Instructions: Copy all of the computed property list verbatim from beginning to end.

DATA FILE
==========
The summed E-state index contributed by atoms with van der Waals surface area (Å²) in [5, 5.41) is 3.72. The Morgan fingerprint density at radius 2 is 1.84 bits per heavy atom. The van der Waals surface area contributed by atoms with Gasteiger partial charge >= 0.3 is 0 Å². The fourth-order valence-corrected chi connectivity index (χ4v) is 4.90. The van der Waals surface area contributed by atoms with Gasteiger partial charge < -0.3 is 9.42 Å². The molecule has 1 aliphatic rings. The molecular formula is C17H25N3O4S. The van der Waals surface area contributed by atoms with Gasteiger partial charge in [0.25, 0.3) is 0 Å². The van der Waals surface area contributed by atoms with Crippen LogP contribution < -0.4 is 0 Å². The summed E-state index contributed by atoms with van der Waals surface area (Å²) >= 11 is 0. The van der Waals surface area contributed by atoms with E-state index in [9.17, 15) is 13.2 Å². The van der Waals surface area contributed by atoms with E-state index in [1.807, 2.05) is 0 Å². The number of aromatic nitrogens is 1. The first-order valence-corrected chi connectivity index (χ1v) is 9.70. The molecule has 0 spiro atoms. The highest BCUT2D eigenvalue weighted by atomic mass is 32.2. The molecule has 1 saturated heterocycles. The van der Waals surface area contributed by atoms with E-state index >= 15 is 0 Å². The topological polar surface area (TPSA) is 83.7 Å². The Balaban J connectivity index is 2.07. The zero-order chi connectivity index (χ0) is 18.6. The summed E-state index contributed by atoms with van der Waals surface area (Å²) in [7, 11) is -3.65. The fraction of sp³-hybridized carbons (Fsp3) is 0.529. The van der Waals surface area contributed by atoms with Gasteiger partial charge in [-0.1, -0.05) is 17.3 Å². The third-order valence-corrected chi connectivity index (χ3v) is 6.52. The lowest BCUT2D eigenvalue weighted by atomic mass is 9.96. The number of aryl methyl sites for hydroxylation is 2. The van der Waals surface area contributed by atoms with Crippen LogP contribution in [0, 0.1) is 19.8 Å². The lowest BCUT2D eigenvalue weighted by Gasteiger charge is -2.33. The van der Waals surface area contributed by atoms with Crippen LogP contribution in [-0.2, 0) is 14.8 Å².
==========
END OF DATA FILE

The summed E-state index contributed by atoms with van der Waals surface area (Å²) in [5, 5.41) is 3.72. The Morgan fingerprint density at radius 2 is 1.84 bits per heavy atom. The van der Waals surface area contributed by atoms with Gasteiger partial charge >= 0.3 is 0 Å². The fourth-order valence-corrected chi connectivity index (χ4v) is 4.90. The van der Waals surface area contributed by atoms with Gasteiger partial charge < -0.3 is 9.42 Å². The molecule has 1 aliphatic rings. The molecular formula is C17H25N3O4S. The van der Waals surface area contributed by atoms with Gasteiger partial charge in [0.25, 0.3) is 0 Å². The van der Waals surface area contributed by atoms with Crippen LogP contribution < -0.4 is 0 Å². The summed E-state index contributed by atoms with van der Waals surface area (Å²) >= 11 is 0. The van der Waals surface area contributed by atoms with E-state index in [9.17, 15) is 13.2 Å². The van der Waals surface area contributed by atoms with E-state index in [1.807, 2.05) is 0 Å². The number of aromatic nitrogens is 1. The first-order valence-corrected chi connectivity index (χ1v) is 9.70. The molecule has 0 spiro atoms. The highest BCUT2D eigenvalue weighted by atomic mass is 32.2. The molecule has 1 saturated heterocycles. The van der Waals surface area contributed by atoms with E-state index >= 15 is 0 Å². The topological polar surface area (TPSA) is 83.7 Å². The Balaban J connectivity index is 2.07. The zero-order chi connectivity index (χ0) is 18.6. The summed E-state index contributed by atoms with van der Waals surface area (Å²) in [7, 11) is -3.65. The fraction of sp³-hybridized carbons (Fsp3) is 0.529. The van der Waals surface area contributed by atoms with Gasteiger partial charge in [-0.1, -0.05) is 17.3 Å². The third-order valence-corrected chi connectivity index (χ3v) is 6.52. The lowest BCUT2D eigenvalue weighted by atomic mass is 9.96. The number of aryl methyl sites for hydroxylation is 2. The van der Waals surface area contributed by atoms with Crippen LogP contribution in [0, 0.1) is 19.8 Å². The lowest BCUT2D eigenvalue weighted by Gasteiger charge is -2.33. The van der Waals surface area contributed by atoms with Crippen LogP contribution in [-0.2, 0) is 14.8 Å².